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Carl Pope Headshot

Pombo on the Ropes?

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More than 240 volunteers from the Sierra Club, Defenders of Wildlife, the Humane Society, and the League of Conservation voters greeted me in a park next to the Pleasanton, CA, City Hall on a beautiful October day. Their mission? To encourage environmental voters to vote -- either absentee or at the polls. Jerry McNerney, the wind energy advocate, has House Resources Chair Richard Pombo on the ropes. Pombo has been the subject of a truly unprecedented array of attacks by the state's editorial boards. A recent local story showed how Pombo's bill to weaken protections for wildlife was actually drafted to help his family's real estate speculations.

The Republicans have just dumped another $600,000 into the race, making a total of $1.3 million that they have spent to try to counter the efforts of these volunteers. Overall Pombo's campaign is likely to cost $5 million, and since there are probably about 10,000 votes at stake here, that's $500 a vote.This, plus Pombo's unwillingness to release his own polls, is pretty strong proof that he knows he is in trouble.

The Sierra Club Political Committee has identified 48,000 persuadable independent and Republican voters -- the kind of people who in the primary voted for Pete McCloskey (who has endorsed McNerney). In addition, we're joining forces with the Clean Water Fund to mobilize new Latino voters in San Joaquin. CWF has registered approximately 10,000 new Latino voters. The Sierra Club Political Committee will now mobilize these voters for Election Day.

But the White House is standing by its man. While Pombo continues to deny that his agenda includes drilling for oil and gas off California's coast, even though he's authorized a bill that would do exactly that, he's being positioned by the Bush Administration to control drilling decisions for the next two years. Todd Willens, Pombo's policy director at the House Resources Committee, has been named Deputy Assistant Secretary for Fish and Wildlife and Parks at the Interior Department. It was Willens whose trip to the Marianas Islands was paid for by lobbyist Jack Abramoff and who remains the key link in the Abramoff/Pombo chain. Now Willens -- and Pombo -- will get to peddle influence to a much bigger lobby than the Marianas sweatshop moguls -- big oil itself.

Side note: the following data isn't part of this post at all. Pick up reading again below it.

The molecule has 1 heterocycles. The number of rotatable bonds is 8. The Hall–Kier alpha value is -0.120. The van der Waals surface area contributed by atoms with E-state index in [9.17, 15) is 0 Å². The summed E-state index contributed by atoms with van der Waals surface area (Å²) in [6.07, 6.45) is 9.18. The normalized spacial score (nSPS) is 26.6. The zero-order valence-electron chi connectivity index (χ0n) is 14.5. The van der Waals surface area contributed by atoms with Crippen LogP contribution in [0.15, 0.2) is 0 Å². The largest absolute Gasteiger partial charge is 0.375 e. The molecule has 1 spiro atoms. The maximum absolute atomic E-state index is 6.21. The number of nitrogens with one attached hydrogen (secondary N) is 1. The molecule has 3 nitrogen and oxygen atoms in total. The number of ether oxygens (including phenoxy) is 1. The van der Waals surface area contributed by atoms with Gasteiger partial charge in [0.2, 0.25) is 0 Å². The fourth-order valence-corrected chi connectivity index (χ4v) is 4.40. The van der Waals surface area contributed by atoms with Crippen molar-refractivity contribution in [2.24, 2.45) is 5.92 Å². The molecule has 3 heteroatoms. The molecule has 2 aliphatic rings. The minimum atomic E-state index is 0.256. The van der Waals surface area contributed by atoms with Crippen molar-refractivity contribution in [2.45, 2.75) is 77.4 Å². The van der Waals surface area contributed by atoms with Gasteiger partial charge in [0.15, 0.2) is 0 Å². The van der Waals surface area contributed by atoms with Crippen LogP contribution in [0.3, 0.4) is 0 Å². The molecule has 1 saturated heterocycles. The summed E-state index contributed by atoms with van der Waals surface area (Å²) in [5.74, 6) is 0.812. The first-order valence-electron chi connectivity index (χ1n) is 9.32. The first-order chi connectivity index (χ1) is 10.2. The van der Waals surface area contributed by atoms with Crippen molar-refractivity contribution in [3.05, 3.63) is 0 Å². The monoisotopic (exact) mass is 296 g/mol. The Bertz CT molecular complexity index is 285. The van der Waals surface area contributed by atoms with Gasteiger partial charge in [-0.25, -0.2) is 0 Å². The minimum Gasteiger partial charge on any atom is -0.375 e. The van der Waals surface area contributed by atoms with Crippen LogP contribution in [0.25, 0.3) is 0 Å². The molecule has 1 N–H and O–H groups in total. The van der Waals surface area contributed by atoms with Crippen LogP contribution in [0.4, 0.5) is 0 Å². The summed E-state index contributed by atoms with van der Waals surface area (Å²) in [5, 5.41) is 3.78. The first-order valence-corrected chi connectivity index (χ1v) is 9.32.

The kind of huge turnout that greeted me in Pleasanton is beginning to happen all over the country where the Club has organized its efforts to get environmental voters to the polls in unprecedented numbers. In Oregon, 150 people turned out to a rally for clean energy and Governor Kulongoski, many waving Sierra Club signs that read "Another Voter for Clean Air and Water." Volunteers went door to door in Seattle suburbs talking about Congressman Dave Reichert's denial of global warming and the need to move our country in the direction of solving the most important problem of our time. Neighbors phoned neighbors in Columbus talking about difference between Sherrod Brown and Mike DeWine on a new energy future. And Sierra Club staff and volunteers canvassed communities in Virginia Beach working to stop new oil drilling off the coast and protect the tourist economy by discussing Thelma Drake and Phil Kellam's positions.

And it's critical this is happening. The New York Times reported that the election is coming down to the efforts by the two parties to get out the vote, since about one third of those who voted in 2004 are at risk of staying home this year.